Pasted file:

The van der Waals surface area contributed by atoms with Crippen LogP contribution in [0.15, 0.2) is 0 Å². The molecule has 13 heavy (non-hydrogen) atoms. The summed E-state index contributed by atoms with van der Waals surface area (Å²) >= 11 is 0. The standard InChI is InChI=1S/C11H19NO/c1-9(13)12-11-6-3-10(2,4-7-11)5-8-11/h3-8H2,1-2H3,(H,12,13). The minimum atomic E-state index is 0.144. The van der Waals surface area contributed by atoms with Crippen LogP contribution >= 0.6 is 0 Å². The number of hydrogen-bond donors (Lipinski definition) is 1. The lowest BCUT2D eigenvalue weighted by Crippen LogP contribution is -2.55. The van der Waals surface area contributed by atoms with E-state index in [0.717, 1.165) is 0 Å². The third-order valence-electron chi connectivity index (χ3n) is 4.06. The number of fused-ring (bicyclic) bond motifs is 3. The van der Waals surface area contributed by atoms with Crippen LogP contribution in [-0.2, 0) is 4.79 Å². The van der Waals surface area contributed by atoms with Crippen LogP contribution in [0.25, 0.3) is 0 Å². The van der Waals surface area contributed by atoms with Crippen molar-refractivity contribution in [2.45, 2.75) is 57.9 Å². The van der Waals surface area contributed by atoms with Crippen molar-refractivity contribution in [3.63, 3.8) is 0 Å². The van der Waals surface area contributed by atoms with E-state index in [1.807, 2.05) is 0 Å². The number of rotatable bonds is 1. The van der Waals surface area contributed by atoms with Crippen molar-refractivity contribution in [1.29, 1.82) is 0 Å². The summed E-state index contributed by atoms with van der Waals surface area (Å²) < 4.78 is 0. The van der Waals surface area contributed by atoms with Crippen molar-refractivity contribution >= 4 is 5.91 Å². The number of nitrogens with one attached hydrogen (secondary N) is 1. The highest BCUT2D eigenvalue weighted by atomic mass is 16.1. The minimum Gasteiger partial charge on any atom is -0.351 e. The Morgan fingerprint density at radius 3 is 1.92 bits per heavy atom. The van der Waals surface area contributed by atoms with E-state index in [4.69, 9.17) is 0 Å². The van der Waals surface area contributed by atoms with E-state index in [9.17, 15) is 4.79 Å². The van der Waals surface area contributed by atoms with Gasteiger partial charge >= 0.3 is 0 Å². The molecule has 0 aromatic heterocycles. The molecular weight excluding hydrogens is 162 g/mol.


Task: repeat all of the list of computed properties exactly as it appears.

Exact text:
The van der Waals surface area contributed by atoms with Crippen LogP contribution in [0.15, 0.2) is 0 Å². The molecule has 13 heavy (non-hydrogen) atoms. The summed E-state index contributed by atoms with van der Waals surface area (Å²) >= 11 is 0. The standard InChI is InChI=1S/C11H19NO/c1-9(13)12-11-6-3-10(2,4-7-11)5-8-11/h3-8H2,1-2H3,(H,12,13). The minimum atomic E-state index is 0.144. The van der Waals surface area contributed by atoms with Crippen LogP contribution >= 0.6 is 0 Å². The number of hydrogen-bond donors (Lipinski definition) is 1. The lowest BCUT2D eigenvalue weighted by Crippen LogP contribution is -2.55. The van der Waals surface area contributed by atoms with E-state index in [0.717, 1.165) is 0 Å². The third-order valence-electron chi connectivity index (χ3n) is 4.06. The number of fused-ring (bicyclic) bond motifs is 3. The van der Waals surface area contributed by atoms with Crippen LogP contribution in [-0.2, 0) is 4.79 Å². The van der Waals surface area contributed by atoms with Crippen LogP contribution in [0.25, 0.3) is 0 Å². The van der Waals surface area contributed by atoms with Crippen molar-refractivity contribution in [2.45, 2.75) is 57.9 Å². The van der Waals surface area contributed by atoms with Crippen molar-refractivity contribution in [3.63, 3.8) is 0 Å². The van der Waals surface area contributed by atoms with E-state index in [1.807, 2.05) is 0 Å². The number of rotatable bonds is 1. The van der Waals surface area contributed by atoms with Crippen molar-refractivity contribution in [1.29, 1.82) is 0 Å². The summed E-state index contributed by atoms with van der Waals surface area (Å²) < 4.78 is 0. The van der Waals surface area contributed by atoms with Crippen molar-refractivity contribution >= 4 is 5.91 Å². The number of nitrogens with one attached hydrogen (secondary N) is 1. The highest BCUT2D eigenvalue weighted by atomic mass is 16.1. The minimum Gasteiger partial charge on any atom is -0.351 e. The Morgan fingerprint density at radius 3 is 1.92 bits per heavy atom. The van der Waals surface area contributed by atoms with E-state index in [4.69, 9.17) is 0 Å². The van der Waals surface area contributed by atoms with E-state index in [9.17, 15) is 4.79 Å². The van der Waals surface area contributed by atoms with Gasteiger partial charge >= 0.3 is 0 Å². The molecule has 0 aromatic heterocycles. The molecular weight excluding hydrogens is 162 g/mol.